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Smith Palmer Bovie ’40

Published in Sept. 8, 1999, issue

In our 50th Year Book, Palmer Bovie, who died May 13, 1999, noted, "I always wanted a . . . teaching career, and I managed to have one come my way, so I have no complaints." A professor of classics and translator of Roman and Greek literature, Bov entered Princeton from Lawrenceville and was in the first group enrolled in the Special Program in the Humanities, graduating with honors. Furthermore, he was Phi Beta Kappa, a Princetonian board member, in the band, and a member of Dial Lodge.

Following WWII service as an Army officer, Bov earned graduate degrees at Columbia and taught English there and at Barnard for 12 years. He then returned to classics, teaching at Indiana U. with summer tours at the American Academy in Rome. In the 1980s he was professor of classics and department chairman at Rutgers U. and Douglass College.

Bov's interests as a humanist were lively and far-ranging. He translated the works of Virgil, Horace, Cicero, and others. He was coeditor and translator of the Complete Roman Drama Series and the Greek Drama Series. With French scholar Lal Minton, our classmate Bob's wife, he translated into English Napoleon's Commentaries on the Campaigns of Caesar. Surviving Bov are his wife, Maria, two daughters, a son, and five granddaughters. They have our deepest sympathy.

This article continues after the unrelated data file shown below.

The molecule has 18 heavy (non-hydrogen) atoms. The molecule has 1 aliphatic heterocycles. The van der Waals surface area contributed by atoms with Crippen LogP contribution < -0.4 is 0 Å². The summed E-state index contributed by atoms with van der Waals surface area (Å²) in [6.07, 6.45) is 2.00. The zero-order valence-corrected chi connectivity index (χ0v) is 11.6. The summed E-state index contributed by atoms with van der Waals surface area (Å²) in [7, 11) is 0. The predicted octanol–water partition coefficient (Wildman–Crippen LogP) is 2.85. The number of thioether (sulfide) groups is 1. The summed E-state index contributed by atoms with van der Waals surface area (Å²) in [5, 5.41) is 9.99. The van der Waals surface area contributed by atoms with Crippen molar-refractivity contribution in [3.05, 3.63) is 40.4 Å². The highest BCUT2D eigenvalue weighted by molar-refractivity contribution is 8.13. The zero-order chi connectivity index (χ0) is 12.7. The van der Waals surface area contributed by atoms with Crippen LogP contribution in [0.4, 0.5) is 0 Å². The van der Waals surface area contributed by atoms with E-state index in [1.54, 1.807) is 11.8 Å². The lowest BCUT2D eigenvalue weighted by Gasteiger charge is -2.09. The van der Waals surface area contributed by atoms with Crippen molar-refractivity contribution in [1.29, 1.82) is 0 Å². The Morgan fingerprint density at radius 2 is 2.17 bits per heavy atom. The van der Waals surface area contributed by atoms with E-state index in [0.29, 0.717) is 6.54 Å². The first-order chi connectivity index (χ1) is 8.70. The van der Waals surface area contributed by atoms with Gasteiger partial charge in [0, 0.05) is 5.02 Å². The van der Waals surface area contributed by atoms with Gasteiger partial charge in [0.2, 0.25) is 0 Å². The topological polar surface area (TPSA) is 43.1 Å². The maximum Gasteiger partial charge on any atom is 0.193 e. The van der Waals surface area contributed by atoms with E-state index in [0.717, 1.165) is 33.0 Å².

The Class of 1940

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Mary Ann Martino Says:

2015-07-20 09:19:12

I just read and really enjoyed a poem by Palmer Bovie and, not being a person who generally enjoys reading poetry, I was curious to read a bit more about him. Thank you for this article, which tells me, and also allows me to comment that "Medicine" is a lovely poem and I look forward to reading more by Mr. Bovie.
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